As the fall approached, we discussed doing something after the high school football games. We decided to have an ecumenical gathering after each home game with pizza, soft drinks and some type of entertainment.

The first week was going to be the big splash. After the game, all the high schoolers would be invited over to the auditorium across the street, a great band would play, and we would eat pizza.

I vaguely remember there being some conversation about the band and making sure the gathering was an ecumenical event.

I attended my first Session meeting to request and receive funds for the event.

Lots of effort and preparation went into the event.

Friday night arrived; I can't tell you whether we won or lost the football game, but I know that nearly every seat in the auditorium was filled as we ate pizza and listened to the band.

We were off to a great start. And then one of the band members shared his faith and how important Christ was to his life.

Being a Presbyterian, I confess that I was not used to hearing this type of conversation!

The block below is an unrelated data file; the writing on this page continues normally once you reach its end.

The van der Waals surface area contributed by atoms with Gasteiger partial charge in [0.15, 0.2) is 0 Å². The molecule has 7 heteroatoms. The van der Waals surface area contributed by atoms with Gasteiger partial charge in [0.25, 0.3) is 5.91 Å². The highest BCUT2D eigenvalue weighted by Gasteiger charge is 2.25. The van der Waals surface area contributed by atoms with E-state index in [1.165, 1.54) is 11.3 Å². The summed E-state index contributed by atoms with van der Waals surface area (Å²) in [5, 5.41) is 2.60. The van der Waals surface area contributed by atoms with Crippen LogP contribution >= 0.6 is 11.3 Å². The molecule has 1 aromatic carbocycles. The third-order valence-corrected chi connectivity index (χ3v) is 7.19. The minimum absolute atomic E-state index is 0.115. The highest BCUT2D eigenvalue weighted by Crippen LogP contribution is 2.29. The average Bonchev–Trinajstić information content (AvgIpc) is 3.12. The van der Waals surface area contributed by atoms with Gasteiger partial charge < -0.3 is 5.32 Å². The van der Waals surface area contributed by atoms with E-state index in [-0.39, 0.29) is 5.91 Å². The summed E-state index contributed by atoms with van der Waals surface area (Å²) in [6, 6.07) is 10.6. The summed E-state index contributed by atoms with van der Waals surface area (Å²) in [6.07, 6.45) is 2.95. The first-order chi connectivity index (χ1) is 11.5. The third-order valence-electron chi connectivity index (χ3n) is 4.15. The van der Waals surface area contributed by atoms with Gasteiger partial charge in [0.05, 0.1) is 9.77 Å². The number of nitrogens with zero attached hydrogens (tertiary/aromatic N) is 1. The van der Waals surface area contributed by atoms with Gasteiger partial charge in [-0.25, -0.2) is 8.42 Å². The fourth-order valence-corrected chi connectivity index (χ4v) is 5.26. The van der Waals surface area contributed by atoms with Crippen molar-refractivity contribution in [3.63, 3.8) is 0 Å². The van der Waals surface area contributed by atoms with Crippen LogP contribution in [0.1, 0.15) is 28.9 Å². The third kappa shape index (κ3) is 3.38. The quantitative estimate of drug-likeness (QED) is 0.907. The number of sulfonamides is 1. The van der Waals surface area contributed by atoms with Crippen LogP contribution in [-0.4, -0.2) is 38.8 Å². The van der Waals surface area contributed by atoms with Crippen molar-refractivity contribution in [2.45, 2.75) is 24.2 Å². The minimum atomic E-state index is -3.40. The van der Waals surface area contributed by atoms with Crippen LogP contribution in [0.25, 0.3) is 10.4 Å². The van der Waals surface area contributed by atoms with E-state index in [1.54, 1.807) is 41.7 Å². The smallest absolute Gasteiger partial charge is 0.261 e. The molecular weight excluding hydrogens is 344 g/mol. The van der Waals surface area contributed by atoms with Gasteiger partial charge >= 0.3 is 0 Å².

The faith sharing led to what I now know is an altar call, except it was the come down to the front of the auditorium to be saved call that night.

I guess not enough people came down to be saved because the band member told us he was disappointed that more people were accepting Jesus into their hearts. And, he noted that we were going to stay there until more people were saved.

Looking back, I don't think they actually locked the doors until the quote of people being saved was met, but I remember feeling trapped.

That night's event ended the ecumenical after football game gatherings; it ended the youth council in Denton; it began my dislike of anything called evangelism.

When the author of Unbinding the Heart says many people in our churches are uncomfortable with the word evangelism, I say “Amen.  I know how uncomfortable evangelism can be."